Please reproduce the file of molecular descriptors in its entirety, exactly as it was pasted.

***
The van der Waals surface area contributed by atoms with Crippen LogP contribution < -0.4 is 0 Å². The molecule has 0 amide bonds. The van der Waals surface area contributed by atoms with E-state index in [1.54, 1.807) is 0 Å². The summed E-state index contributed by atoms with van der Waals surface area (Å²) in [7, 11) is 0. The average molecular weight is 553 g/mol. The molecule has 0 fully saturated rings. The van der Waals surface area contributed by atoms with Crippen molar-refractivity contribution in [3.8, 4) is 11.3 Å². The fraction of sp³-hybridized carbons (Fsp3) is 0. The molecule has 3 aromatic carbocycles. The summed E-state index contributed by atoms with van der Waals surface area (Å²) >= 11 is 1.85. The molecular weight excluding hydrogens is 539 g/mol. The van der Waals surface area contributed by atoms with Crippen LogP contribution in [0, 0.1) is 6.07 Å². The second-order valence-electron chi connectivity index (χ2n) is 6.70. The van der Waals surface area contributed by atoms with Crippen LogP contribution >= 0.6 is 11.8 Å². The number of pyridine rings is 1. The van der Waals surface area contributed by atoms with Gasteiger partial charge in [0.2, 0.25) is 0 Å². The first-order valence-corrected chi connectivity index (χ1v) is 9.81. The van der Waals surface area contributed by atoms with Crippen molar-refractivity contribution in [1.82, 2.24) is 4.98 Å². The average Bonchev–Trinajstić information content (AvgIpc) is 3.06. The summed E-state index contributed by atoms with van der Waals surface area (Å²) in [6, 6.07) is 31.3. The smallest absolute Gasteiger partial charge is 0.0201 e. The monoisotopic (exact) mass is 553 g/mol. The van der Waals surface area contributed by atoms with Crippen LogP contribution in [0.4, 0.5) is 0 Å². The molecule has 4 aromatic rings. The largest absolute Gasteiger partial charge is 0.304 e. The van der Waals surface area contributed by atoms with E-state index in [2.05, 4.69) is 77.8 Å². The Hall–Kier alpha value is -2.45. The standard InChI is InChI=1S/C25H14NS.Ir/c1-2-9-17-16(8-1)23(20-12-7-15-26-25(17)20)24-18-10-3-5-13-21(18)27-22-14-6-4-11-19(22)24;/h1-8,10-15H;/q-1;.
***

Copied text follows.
The van der Waals surface area contributed by atoms with Crippen LogP contribution < -0.4 is 0 Å². The molecule has 0 amide bonds. The van der Waals surface area contributed by atoms with E-state index in [1.54, 1.807) is 0 Å². The summed E-state index contributed by atoms with van der Waals surface area (Å²) in [7, 11) is 0. The average molecular weight is 553 g/mol. The molecule has 0 fully saturated rings. The van der Waals surface area contributed by atoms with Crippen molar-refractivity contribution in [3.8, 4) is 11.3 Å². The fraction of sp³-hybridized carbons (Fsp3) is 0. The molecule has 3 aromatic carbocycles. The summed E-state index contributed by atoms with van der Waals surface area (Å²) >= 11 is 1.85. The molecular weight excluding hydrogens is 539 g/mol. The van der Waals surface area contributed by atoms with Crippen LogP contribution in [0, 0.1) is 6.07 Å². The second-order valence-electron chi connectivity index (χ2n) is 6.70. The van der Waals surface area contributed by atoms with Crippen LogP contribution >= 0.6 is 11.8 Å². The number of pyridine rings is 1. The van der Waals surface area contributed by atoms with Gasteiger partial charge in [0.2, 0.25) is 0 Å². The first-order valence-corrected chi connectivity index (χ1v) is 9.81. The van der Waals surface area contributed by atoms with Crippen molar-refractivity contribution in [1.82, 2.24) is 4.98 Å². The average Bonchev–Trinajstić information content (AvgIpc) is 3.06. The summed E-state index contributed by atoms with van der Waals surface area (Å²) in [6, 6.07) is 31.3. The smallest absolute Gasteiger partial charge is 0.0201 e. The monoisotopic (exact) mass is 553 g/mol. The van der Waals surface area contributed by atoms with Crippen LogP contribution in [0.4, 0.5) is 0 Å². The molecule has 4 aromatic rings. The largest absolute Gasteiger partial charge is 0.304 e. The van der Waals surface area contributed by atoms with E-state index in [2.05, 4.69) is 77.8 Å². The Hall–Kier alpha value is -2.45. The standard InChI is InChI=1S/C25H14NS.Ir/c1-2-9-17-16(8-1)23(20-12-7-15-26-25(17)20)24-18-10-3-5-13-21(18)27-22-14-6-4-11-19(22)24;/h1-8,10-15H;/q-1;.